Obama stimulus: On 5th anniversary, White House touts millions of jobs created

Five years after Obama signed the Recovery Act, the White House credits the stimulus with saving millions of jobs and contributing to long-term economic growth. Republicans call the plan a failure and a waste of taxpaper money.

David Zalubowski/AP/File
President Barack Obama signs the American Recovery and Reinvestment Act into law, Feb. 17, 2009. The White House says that the past five years show that the ARRA, usually called the stimulus package, was good for the economy and helped the US avoid another Great Depression.

Monday is Presidents Day, but to President Obama, it’s a red-letter day of another sort: the fifth anniversary of his signing of the American Recovery and Reinvestment Act, a.k.a. the stimulus.

In its final report on the impacts of the stimulus, the White House’s Council of Economic Advisers (CEA) is touting some numbers. On its own, the stimulus saved 6 million jobs, and when combined with additional fiscal measures that followed, 9 million jobs were saved through the end of 2012, the CEA reports.  

“The investments made through the Recovery Act will have a positive impact on long-run growth, raising the economy’s potential output and ultimately offsetting much of the Act’s initial cost,” CEA chairman Jason Furman said in a blog post Monday.

The stimulus was initially priced at $787 billion, but later revised upward to $830 billion. According to the CEA report, the Recovery Act alone raised the level of gross domestic product by between 2 and 3 percent from late 2009 through mid-2011.

Addition fiscal measures signed by the president that also contributed to the recovery, the CEA says, include a temporary payroll tax cut, extensions of emergency unemployment compensation, and expanded business tax incentives.

According to the CEA, when the stimulus and subsequent fiscal measures are combined, half of the total fiscal support for the economy, or $689 billion, came in the form of tax cuts, mostly directed at families. The remainder went to rebuilding roads and bridges, funding teacher jobs, and emergency unemployment assistance.

Mr. Obama signed the Recovery Act less than a month after taking office, amid the nation’s worst economic crisis since the Great Depression. Four million private-sector jobs had been lost, as had trillions of dollars in household wealth. No House Republicans voted for the Recovery Act, and in the Senate, only three Republicans voted yes. The stimulus – as well as the bailouts of Wall Street, housing, and the auto industry – is seen as a driving force behind the launch of the tea party movement.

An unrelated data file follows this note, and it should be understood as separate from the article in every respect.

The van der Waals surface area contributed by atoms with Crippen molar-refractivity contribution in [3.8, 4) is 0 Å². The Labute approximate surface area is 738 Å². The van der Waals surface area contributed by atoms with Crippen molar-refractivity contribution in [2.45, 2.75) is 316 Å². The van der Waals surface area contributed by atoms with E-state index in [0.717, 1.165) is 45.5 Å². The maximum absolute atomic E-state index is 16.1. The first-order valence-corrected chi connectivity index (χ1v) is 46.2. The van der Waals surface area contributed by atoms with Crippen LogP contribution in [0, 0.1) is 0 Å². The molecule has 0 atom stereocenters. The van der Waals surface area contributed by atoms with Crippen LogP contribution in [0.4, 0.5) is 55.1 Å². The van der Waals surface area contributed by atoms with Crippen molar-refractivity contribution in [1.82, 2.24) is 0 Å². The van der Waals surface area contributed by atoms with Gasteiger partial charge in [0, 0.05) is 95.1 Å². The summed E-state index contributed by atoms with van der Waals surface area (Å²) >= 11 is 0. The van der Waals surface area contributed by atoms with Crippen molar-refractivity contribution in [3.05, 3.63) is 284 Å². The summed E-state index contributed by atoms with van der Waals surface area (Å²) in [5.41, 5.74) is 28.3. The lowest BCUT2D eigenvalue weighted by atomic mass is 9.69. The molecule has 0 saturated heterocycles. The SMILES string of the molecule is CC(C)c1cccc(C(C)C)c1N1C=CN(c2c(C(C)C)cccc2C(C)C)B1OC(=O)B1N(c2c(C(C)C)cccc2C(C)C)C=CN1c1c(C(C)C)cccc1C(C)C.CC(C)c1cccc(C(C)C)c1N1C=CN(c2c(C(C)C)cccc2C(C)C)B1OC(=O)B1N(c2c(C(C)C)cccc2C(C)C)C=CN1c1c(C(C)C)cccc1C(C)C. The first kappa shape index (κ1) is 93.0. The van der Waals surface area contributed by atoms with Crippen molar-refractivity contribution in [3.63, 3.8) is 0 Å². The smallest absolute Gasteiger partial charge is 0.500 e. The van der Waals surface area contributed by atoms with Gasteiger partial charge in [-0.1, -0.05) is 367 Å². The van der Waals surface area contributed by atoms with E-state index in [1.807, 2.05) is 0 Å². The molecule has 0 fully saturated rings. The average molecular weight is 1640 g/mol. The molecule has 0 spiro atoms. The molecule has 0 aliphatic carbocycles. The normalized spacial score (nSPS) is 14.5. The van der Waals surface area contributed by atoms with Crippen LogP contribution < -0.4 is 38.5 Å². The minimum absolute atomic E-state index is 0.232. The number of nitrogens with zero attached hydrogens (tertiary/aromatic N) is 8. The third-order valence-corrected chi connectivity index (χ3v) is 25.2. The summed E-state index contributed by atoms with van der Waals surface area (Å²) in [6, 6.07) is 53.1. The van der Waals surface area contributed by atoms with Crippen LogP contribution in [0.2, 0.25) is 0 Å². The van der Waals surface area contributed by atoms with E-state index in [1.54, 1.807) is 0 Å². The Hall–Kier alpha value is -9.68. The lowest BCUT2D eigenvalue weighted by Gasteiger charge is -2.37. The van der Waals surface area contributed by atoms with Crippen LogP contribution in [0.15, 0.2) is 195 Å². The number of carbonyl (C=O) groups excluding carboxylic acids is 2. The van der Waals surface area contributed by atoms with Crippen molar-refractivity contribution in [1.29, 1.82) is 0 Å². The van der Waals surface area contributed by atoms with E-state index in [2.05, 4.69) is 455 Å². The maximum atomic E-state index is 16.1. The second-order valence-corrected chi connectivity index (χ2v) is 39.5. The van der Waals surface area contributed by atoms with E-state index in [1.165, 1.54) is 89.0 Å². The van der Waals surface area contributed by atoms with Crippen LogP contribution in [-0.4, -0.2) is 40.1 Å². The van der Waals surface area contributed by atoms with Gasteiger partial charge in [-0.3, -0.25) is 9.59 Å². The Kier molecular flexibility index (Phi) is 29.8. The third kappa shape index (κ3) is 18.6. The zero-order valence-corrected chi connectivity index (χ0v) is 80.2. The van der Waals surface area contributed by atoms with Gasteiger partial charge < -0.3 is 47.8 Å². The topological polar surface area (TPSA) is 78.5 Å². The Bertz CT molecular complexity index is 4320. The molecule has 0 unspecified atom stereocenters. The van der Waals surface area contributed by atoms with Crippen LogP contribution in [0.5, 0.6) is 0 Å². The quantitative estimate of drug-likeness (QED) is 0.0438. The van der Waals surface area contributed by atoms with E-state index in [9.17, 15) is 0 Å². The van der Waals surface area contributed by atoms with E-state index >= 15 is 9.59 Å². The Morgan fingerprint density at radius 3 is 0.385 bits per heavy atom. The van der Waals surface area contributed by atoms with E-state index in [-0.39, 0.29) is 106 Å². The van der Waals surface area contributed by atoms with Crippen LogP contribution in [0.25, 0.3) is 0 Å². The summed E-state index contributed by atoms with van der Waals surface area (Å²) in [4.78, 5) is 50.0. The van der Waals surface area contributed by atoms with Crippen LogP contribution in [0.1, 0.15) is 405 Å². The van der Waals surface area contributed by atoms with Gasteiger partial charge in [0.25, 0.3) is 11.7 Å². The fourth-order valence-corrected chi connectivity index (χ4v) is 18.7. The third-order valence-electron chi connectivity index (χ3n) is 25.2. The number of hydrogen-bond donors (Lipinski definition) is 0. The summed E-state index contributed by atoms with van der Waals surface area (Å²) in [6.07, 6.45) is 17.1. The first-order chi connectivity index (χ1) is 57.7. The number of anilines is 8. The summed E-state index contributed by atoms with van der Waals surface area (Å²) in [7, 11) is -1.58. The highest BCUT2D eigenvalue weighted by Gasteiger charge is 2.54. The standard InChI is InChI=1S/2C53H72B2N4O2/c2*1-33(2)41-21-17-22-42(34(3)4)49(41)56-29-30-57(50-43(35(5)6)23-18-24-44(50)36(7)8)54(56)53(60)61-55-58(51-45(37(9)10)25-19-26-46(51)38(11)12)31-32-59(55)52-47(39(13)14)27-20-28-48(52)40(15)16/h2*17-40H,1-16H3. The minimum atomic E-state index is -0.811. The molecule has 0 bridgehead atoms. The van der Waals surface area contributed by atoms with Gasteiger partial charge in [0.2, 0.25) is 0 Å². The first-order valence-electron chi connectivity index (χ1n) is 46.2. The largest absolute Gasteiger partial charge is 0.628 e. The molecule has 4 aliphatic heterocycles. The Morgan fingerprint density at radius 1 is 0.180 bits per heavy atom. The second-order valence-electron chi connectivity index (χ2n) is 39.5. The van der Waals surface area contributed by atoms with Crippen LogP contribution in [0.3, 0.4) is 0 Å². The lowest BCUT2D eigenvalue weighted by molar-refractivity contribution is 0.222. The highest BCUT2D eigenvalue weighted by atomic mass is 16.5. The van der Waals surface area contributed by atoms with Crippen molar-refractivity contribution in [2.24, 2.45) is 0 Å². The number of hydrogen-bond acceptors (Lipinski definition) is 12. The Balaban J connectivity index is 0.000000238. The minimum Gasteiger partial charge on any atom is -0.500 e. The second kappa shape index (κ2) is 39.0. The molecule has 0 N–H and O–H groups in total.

Republicans call the stimulus a waste of taxpayer dollars.

“If you recall five years ago, the notion was that if the government spent all this money – that, by the way, was borrowed – that somehow the economy would begin to grow and create jobs. Well, of course, it clearly failed,” Sen. Marco Rubio (R) of Florida said Monday in a video statement.

Obama often notes that the economy is still not where it needs to be, with January unemployment at 6.6 percent and job creation still weak. But his administration argues that the strides made would not have been possible without the Recovery Act.

“While far more work remains to ensure that the economy provides opportunity for every American, there can be no question that President Obama’s actions to date have laid the groundwork for stronger, more sustainable economic growth in the years ahead,” Mr. Furman writes, adding that the economy has grown for 11 straight quarters and businesses have added 8.5 million jobs since early 2010.

On Tuesday, Obama will travel to Upper Marlboro, Md., for remarks on the economy at a Safeway distribution center.

On Wednesday, Vice President Biden will mark the fifth anniversary of the stimulus by traveling to America’s Central Port in Granite City, Ill., where he will call for continued investment in infrastructure.

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